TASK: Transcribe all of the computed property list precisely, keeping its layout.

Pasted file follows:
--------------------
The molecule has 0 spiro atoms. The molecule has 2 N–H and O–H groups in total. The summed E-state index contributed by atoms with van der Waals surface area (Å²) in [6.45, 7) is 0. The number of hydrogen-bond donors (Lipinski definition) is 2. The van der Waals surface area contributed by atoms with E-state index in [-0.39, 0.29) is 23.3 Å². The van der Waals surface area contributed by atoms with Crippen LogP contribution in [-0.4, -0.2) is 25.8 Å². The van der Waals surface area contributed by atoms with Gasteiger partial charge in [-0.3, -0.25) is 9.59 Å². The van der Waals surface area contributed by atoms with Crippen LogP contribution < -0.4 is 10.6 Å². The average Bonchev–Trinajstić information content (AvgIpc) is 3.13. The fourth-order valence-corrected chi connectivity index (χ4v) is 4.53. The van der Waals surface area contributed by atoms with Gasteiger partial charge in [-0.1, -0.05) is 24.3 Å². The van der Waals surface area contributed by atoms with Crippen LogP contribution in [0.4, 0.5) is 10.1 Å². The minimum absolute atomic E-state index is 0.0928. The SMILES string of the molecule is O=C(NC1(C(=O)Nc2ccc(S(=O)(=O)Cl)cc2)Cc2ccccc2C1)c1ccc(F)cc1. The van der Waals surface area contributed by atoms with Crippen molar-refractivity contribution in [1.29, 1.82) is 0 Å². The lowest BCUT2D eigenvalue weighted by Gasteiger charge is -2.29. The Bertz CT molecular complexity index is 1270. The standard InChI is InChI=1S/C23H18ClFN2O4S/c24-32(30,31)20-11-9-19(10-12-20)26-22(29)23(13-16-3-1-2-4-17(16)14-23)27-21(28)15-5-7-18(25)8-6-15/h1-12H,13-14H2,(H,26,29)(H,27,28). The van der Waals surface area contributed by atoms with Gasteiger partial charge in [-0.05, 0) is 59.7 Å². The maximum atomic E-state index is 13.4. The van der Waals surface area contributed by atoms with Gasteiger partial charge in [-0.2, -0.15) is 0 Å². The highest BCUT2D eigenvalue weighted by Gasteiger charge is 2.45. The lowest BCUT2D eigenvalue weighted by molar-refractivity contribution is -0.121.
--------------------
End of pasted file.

The molecule has 0 spiro atoms. The molecule has 2 N–H and O–H groups in total. The summed E-state index contributed by atoms with van der Waals surface area (Å²) in [6.45, 7) is 0. The number of hydrogen-bond donors (Lipinski definition) is 2. The van der Waals surface area contributed by atoms with E-state index in [-0.39, 0.29) is 23.3 Å². The van der Waals surface area contributed by atoms with Crippen LogP contribution in [-0.4, -0.2) is 25.8 Å². The van der Waals surface area contributed by atoms with Gasteiger partial charge in [-0.3, -0.25) is 9.59 Å². The van der Waals surface area contributed by atoms with Crippen LogP contribution < -0.4 is 10.6 Å². The average Bonchev–Trinajstić information content (AvgIpc) is 3.13. The fourth-order valence-corrected chi connectivity index (χ4v) is 4.53. The van der Waals surface area contributed by atoms with Gasteiger partial charge in [-0.1, -0.05) is 24.3 Å². The van der Waals surface area contributed by atoms with Crippen LogP contribution in [0.4, 0.5) is 10.1 Å². The minimum absolute atomic E-state index is 0.0928. The SMILES string of the molecule is O=C(NC1(C(=O)Nc2ccc(S(=O)(=O)Cl)cc2)Cc2ccccc2C1)c1ccc(F)cc1. The van der Waals surface area contributed by atoms with Crippen molar-refractivity contribution in [1.29, 1.82) is 0 Å². The lowest BCUT2D eigenvalue weighted by Gasteiger charge is -2.29. The Bertz CT molecular complexity index is 1270. The standard InChI is InChI=1S/C23H18ClFN2O4S/c24-32(30,31)20-11-9-19(10-12-20)26-22(29)23(13-16-3-1-2-4-17(16)14-23)27-21(28)15-5-7-18(25)8-6-15/h1-12H,13-14H2,(H,26,29)(H,27,28). The van der Waals surface area contributed by atoms with Gasteiger partial charge in [-0.05, 0) is 59.7 Å². The maximum atomic E-state index is 13.4. The van der Waals surface area contributed by atoms with Gasteiger partial charge in [-0.2, -0.15) is 0 Å². The highest BCUT2D eigenvalue weighted by Gasteiger charge is 2.45. The lowest BCUT2D eigenvalue weighted by molar-refractivity contribution is -0.121.